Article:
As it is in the case of other APA citations for website referencing, do not include “Retrieved from” before it. The ‘X’s in the format above signifies the DOI numbers.
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- When should access dates be included in APA citations?
Access dates usually are not a requirement in APA citation.
Nonetheless, to cite online articles APA or websites that are foreseen to change after a given period, it’s advisable to insert an access date.
With that regards, you need to inscribe it as follows at the last bit of your references: Retrieved January 23, 1998, from http://greenland.com/the-rectangle/the-tales-of-three-flaccos.html
- How should an APA 7 website citation within a text look like?
In-text citation comprises the first name of the author and the publication year in an APA style. For instance: (Lawson, 2016).
Sometimes, the author can be an organization or an institution. For example: (American Psychological Association, 2015).
When quoting, you can also consider inserting a locator. For example, you can employ the following options because web pages usually don’t have page numbers:
- Paragraph numbers: (Paul, 2020, para. 10)
- Abbreviated headings: (APA,2018, “Citation” section)
- Section names: (APA, 2018, Citation section)
- How should you cite a source without a page number in APA style?
Websites pages usually lack page numbers. Therefore, if you’re citing websites and the texts are long, you should use the numbers of paragraph or section heading or even a combination of both. For example:
(Freeman, 2017, Joining section, para. 3)
The location of the passage needs to be indicated on the in-text citation when paraphrasing or quoting a specific passage from the source.
Note that it’s not compulsory to insert page numbers when referring to the entire source.
- How is a source without an author cited in APA style?
Where no name of a single author has been listed, yet the source of information is attributed to a particular institution, the organization’s name is used. It is a replacement for the author within both your in-text citation and your reference entry.
On the other hand, when the author can’t be determined, for instance, an anonymously published online article, you should use the title to substitute the author section. If the title appears in plain texts within your reference list, quote your title inside speech marks in the in-text citation, and if it is italicized in the list of references, emulate the same in in-text citation.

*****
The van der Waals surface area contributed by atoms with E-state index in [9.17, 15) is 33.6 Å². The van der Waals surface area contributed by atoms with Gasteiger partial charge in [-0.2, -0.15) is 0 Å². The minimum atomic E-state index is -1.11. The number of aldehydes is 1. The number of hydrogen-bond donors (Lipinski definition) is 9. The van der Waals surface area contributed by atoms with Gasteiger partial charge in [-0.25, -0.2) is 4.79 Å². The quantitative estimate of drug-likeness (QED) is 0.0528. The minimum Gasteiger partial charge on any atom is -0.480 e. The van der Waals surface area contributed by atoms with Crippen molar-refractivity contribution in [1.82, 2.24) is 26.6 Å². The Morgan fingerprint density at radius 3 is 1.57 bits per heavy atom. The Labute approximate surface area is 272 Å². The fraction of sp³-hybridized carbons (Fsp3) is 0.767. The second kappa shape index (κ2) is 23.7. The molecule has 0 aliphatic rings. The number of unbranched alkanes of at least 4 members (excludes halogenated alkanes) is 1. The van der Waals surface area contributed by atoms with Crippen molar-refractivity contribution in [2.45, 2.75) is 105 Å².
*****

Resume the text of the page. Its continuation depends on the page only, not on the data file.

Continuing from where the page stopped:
- How should you cite sources with no Publication dates and unknown authors?
Where there is no publication date, you should insert “n.d” in the date APA format section instead to mean “no date.”
Where your author is unknown, put some first few words of the title of your source within the in-text citation instead.
You should indicate the title inside double speech marks when citing web pages, articles, and chapters of books. Note down the titles of books, periodicals, etc. There’s a need to italicize the title.
- How should I cite the contents of social media in an APA style?
To create a citation of a post sourced from social media, you need to use your very initial opening 20 words of the post like title. Add a posting date of the content after that include the URL example, then state a username of the writer that is; in any case, he possesses one.
To cite content that is not publicly accessible from social media, you need to have it cited in your text as personal information, but don’t include it in the reference list.
- How do you format in APA style?
Add a DOI (digital object identifier) at the final bit in your APA reference website entry. Where you’re adopting the 6th edition of APA regulations, your DOI should be fronted by characterization “doi:” Where you are using the APA 7th edition, your DOI becomes fronted by “https://dz.doi.org/”
- 7th edition: https://dz.doi.org/11.1034/0894543217654321
- 6th edition: doi: 11.1034/0894543217654321